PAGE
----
This post has been updated since publication.
On 13 December, The Guardian ran an article with the headline “Israeli family suffer burns after West Bank acid attack.”
The article by its correspondent Peter Beaumont makes these alarming claims:
Five members of an Israeli family have suffered chemical burns after a substance believed to be acid was thrown over them reportedly by a Palestinian man in the West Bank.
Police said the victims included four girls who were sprayed with a corrosive substance by a man who was then shot in the leg by a bystander. The incident took place close to a checkpoint near Beitar Illit, in the southern West Bank.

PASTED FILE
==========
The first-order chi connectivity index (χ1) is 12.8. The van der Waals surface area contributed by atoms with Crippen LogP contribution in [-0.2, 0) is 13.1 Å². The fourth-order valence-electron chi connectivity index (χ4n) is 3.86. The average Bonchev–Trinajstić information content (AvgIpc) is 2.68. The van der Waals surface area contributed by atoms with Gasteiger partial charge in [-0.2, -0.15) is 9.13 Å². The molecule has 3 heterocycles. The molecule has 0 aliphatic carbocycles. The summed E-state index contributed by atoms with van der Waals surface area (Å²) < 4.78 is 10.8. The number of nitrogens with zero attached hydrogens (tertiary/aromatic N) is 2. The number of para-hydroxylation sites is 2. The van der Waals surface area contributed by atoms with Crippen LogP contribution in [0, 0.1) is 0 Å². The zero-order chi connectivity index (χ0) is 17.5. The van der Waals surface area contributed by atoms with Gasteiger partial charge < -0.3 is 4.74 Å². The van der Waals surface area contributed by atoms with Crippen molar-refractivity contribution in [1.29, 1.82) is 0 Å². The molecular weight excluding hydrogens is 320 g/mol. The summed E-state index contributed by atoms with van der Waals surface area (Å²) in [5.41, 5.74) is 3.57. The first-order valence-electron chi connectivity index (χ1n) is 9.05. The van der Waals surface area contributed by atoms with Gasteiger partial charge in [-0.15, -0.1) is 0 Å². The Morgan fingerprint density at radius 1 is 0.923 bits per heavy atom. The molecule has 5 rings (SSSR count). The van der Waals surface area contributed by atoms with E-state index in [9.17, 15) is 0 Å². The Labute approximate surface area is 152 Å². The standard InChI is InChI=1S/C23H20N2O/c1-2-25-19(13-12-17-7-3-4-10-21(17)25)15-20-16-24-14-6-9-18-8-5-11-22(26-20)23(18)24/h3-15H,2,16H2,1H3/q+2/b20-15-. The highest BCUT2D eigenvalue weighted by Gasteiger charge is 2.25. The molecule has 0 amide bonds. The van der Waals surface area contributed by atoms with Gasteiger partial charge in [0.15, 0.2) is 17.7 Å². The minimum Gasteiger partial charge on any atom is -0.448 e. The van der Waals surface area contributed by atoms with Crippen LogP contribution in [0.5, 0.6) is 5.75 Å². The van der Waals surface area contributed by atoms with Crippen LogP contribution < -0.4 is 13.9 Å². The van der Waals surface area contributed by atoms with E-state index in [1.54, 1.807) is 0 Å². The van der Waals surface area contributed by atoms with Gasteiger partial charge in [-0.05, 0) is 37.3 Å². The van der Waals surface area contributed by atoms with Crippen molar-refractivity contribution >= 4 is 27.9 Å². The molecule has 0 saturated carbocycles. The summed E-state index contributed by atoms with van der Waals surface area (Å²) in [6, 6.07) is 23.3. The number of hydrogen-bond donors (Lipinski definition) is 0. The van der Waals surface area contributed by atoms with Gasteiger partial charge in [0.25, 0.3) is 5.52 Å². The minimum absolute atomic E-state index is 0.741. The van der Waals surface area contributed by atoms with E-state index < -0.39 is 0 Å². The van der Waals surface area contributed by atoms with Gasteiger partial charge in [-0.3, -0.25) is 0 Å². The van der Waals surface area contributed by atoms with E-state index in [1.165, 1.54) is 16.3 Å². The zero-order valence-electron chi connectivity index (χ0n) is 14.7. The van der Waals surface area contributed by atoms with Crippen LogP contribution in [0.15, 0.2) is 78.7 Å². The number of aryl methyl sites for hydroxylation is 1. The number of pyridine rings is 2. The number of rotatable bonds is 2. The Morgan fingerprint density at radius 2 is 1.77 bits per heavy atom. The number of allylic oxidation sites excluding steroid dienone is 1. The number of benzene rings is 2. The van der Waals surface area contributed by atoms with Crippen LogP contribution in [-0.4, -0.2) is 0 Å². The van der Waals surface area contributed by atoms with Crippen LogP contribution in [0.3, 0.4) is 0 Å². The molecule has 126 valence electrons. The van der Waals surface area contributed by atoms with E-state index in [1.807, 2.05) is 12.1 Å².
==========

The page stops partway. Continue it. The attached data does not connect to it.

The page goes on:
Paramedics who treated the family – including three children aged between about eight and 10 – said the wounds appeared to be acid burns affecting their limbs.
Some reports said a sixth bystander was targeted in the attack.
Israeli occupation forces claim the alleged assailant was running after another person with a screwdriver when he was shot. Israel alleges he is a Palestinian and former “security prisoner” from the occupied West Bank village of Nahalin, close to where the alleged incident took place.
Ma’an News agency cited area residents saying that the man, Jamal Abd al-Majid Ghayatha, 45, “was mentally unstable and had received treatment at a mental health clinic in Bethlehem.”
Ruth Eglash, the correspondent who wrote The Washington Post’s report, also tweeted:
The Israeli army posted claims of the alleged “acid attack” on its official blog, along with a photo of the children’s school bags in the back of the car.